The cofounders of Drybar attribute their success to a 3-word motto
In 2009, the brother-sister duo cofounded Drybar, a chic chain of hair salons that offers blowouts ("no cuts, no color, just blowouts") for $40-$45 a pop.
Since its inception, they've opened 67 locations and hired over 3,000 employees - including Webb's husband, Cameron, who serves as the company's creative director, and Landau's wife, Sarah, Drybar's director of team member experience.
They consider each and every one of their 3,000 staffers family - and they strongly believe this mentality has helped them achieve so much of their success.
Webb and Landau say infusing the "we are family" motto into everything they do, and including it as an official company core value ("We are family. Drybar was started by family. You are part of our family."), has allowed the company to stand out from conventional salons where stylists clock in and clock out and "don't feel like they're part of something bigger."
"In most salons, stylists rent a chair, come in, do their work, and go home," Landau tells Business Insider. "At Drybar, we do things differently. And because we've created a 'family environment,' and everyone is reminded over and over again that 'we are all family,' our employees are excited to come in to work. They are passionate about the brand, the products, and what they're doing. And this helps them create a wonderful experience for our clients - which makes them want to come back again and again."
Webb and Landau say they recognized the importance and power of the "family environment" - and the "we are family" motto - early on.
When they first started hiring in 2009 they placed job ads on Craigslist and conducted interviews in Webb's Los Angeles home.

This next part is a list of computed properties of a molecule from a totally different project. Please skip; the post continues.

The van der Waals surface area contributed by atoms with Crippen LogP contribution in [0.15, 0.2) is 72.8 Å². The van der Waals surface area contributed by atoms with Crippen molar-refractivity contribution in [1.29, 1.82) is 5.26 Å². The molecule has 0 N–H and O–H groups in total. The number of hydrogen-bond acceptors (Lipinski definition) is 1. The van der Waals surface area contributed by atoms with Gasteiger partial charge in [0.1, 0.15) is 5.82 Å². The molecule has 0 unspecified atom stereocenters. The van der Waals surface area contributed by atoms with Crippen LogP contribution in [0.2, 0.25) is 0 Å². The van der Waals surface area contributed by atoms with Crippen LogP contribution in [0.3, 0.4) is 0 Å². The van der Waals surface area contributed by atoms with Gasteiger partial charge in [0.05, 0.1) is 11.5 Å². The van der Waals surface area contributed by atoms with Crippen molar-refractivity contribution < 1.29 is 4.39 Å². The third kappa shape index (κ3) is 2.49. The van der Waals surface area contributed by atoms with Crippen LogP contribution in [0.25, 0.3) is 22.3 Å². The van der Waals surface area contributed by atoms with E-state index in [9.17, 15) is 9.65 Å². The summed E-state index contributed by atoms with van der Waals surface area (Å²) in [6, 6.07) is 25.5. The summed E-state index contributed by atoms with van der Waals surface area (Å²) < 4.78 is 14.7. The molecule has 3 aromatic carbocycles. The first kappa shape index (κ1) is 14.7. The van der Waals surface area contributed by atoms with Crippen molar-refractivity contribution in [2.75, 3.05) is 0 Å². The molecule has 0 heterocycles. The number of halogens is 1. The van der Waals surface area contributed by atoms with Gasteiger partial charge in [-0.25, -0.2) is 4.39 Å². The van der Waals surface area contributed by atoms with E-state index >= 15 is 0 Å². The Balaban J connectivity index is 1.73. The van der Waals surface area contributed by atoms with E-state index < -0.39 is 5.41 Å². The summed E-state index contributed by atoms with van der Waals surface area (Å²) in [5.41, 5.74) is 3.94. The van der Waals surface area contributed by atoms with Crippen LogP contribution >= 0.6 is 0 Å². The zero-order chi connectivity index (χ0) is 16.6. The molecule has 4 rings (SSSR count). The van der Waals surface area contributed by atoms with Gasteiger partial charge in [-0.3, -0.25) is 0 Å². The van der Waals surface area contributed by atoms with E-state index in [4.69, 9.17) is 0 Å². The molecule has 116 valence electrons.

"During interviews, I would have stylists 'audition' in my living room," explains Webb, who recently authored "The Drybar Guide to Good Hair For All." "They would blow out my hair, and I would see how they did and whether they could hold a conversation."
But she quickly learned that the best stylists weren't the ones with the strongest technical skills. They were the ones who wanted to be part of the Drybar family; those who truly embrace that core value.
To figure out whether an individual would be a good fit for Drybar, Webb says the company's hiring managers typically ask questions that have nothing to do with skillsets. "Instead, we try to learn about who they are and what they value most. That helps us determine whether they'd thrive in a family-like environment."
And when the employees thrive, everyone wins.
"The 'we are family' motto really works for us, our employees, and our customers," Landau says. But as Drybar continues to grow, maintaining the "feel of a small, family company" may prove challenging.
"As we get more corporate, we don't want to feel more corporate," he says. "We always want to have that family atmosphere and vibe we all enjoy today."
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